“Oh, you’re a teacher? That must be rough not having to do anything all summer.”

It’s a teacher thing — those summer months.  Anyone else just doesn’t get it.  See, if you’re not a teacher, you are quick to assume that teachers use these blissfully beautiful summer days to lay around, soak up the sun, and do absolutely nothing.  And okay, on some days, that assumption might be right because, honestly, there are some beautiful days we just can’t pass up. But the reality is that those summer months do not signify a two-to-three month excursion of doing nothing work related.

 

Summertime is when teachers meticulously go over everything they did the previous school year.  We are like football coaches reviewing videotapes in the locker room after a big game.  Like coaches wondering why their mastermind play didn’t work or how on earth their Hail Mary actually did, we are reviewing everything from our curriculum to the posters on our walls.  See, like a coach, our “draft” changes every season.  A well-practiced play, or lesson, that works for one team won’t necessarily work the same way for another.

 

Summertime, for a teacher, is filled with hours of collaboration, research, and dedication.  We are searching for ways to refine our craft, raise the bar, and keep ourselves a step ahead.  We spend some of those blissfully beautiful summer days tearing apart and rebuilding our classrooms, spending hours debating if that poster or that desk should really be in that location. 

 

We are spending our money on our job.  Wait, that’s an important one, so let me repeat.  We are spending our money on our job.  We are buying materials, decorations, books, and essentials for the school year.  If you are not a teacher, I want you to think about the last time you dropped a couple hundred bucks on perfecting your work place for your clients’ benefit…without reimbursement.  Teachers do this.  Teachers do this nearly every summer.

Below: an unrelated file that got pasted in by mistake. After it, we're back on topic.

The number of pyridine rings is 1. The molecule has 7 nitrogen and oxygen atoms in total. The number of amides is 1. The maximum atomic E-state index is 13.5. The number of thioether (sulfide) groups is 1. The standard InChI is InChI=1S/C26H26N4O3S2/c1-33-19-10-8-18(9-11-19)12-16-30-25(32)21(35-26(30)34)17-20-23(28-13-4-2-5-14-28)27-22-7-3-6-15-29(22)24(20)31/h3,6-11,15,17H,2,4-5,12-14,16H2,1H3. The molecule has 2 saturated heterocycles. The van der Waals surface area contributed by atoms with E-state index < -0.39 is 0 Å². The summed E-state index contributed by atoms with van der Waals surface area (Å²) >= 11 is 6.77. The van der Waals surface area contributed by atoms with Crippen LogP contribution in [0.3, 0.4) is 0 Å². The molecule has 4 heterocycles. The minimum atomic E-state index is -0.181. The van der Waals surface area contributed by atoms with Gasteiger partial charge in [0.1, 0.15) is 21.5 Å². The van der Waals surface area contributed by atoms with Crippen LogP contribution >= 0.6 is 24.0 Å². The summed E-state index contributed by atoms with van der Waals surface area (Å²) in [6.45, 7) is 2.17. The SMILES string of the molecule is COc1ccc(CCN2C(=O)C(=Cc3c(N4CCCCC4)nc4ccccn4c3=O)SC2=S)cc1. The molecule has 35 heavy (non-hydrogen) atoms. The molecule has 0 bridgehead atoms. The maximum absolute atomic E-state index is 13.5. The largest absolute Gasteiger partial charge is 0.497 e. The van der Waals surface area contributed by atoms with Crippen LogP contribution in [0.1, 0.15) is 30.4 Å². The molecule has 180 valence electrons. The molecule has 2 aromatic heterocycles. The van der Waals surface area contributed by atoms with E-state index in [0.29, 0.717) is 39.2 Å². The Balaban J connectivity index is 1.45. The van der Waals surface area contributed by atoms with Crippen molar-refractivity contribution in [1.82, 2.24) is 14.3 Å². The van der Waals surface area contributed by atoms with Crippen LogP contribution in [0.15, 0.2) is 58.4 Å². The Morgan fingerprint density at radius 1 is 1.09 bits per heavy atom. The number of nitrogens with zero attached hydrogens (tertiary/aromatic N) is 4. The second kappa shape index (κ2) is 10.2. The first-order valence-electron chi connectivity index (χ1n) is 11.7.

I’m assuming that most people would not heckle an athlete in the off-season, an astronaut when they are on the ground, or a soldier at a boot camp.  Why?  Because they are perfecting their craft.  That is what summer months are for teachers, a time to perfect their craft.

 

 

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One thought on ““Oh, you’re a teacher? That must be rough not having to do anything all summer.”

  1. I appreciate your appropriate use of football language in your analogy.

    And I’ll give you credit that not all days are spent pool side soaking up the sun. There is a lot to be done between school years. Adapting to changes in curriculums, incorporating new standards, and honing your craft to list a few.

    I might heckle an astronaut (they send monkeys to do the hard work), but not a teacher. Teachers deserve much more credit and appreciation than they receive. Teachers go beyond discovering the unknown. Teachers are shaping the future!

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